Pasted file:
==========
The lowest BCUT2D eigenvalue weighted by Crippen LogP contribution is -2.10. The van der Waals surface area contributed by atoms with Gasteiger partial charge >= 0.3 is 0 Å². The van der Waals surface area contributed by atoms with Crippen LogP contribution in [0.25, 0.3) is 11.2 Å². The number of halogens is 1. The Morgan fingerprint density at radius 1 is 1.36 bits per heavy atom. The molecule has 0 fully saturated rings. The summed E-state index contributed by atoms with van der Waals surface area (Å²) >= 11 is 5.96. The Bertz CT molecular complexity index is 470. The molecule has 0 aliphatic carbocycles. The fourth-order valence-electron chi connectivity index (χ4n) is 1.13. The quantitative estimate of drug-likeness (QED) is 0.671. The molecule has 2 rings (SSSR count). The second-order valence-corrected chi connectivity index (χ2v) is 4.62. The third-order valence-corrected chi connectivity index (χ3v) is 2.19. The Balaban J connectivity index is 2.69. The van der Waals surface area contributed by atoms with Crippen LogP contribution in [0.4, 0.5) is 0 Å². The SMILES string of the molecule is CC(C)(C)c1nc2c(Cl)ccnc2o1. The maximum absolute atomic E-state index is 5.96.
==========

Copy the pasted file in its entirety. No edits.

The lowest BCUT2D eigenvalue weighted by Crippen LogP contribution is -2.10. The van der Waals surface area contributed by atoms with Gasteiger partial charge >= 0.3 is 0 Å². The van der Waals surface area contributed by atoms with Crippen LogP contribution in [0.25, 0.3) is 11.2 Å². The number of halogens is 1. The Morgan fingerprint density at radius 1 is 1.36 bits per heavy atom. The molecule has 0 fully saturated rings. The summed E-state index contributed by atoms with van der Waals surface area (Å²) >= 11 is 5.96. The Bertz CT molecular complexity index is 470. The molecule has 0 aliphatic carbocycles. The fourth-order valence-electron chi connectivity index (χ4n) is 1.13. The quantitative estimate of drug-likeness (QED) is 0.671. The molecule has 2 rings (SSSR count). The second-order valence-corrected chi connectivity index (χ2v) is 4.62. The third-order valence-corrected chi connectivity index (χ3v) is 2.19. The Balaban J connectivity index is 2.69. The van der Waals surface area contributed by atoms with Crippen LogP contribution in [0.4, 0.5) is 0 Å². The SMILES string of the molecule is CC(C)(C)c1nc2c(Cl)ccnc2o1. The maximum absolute atomic E-state index is 5.96.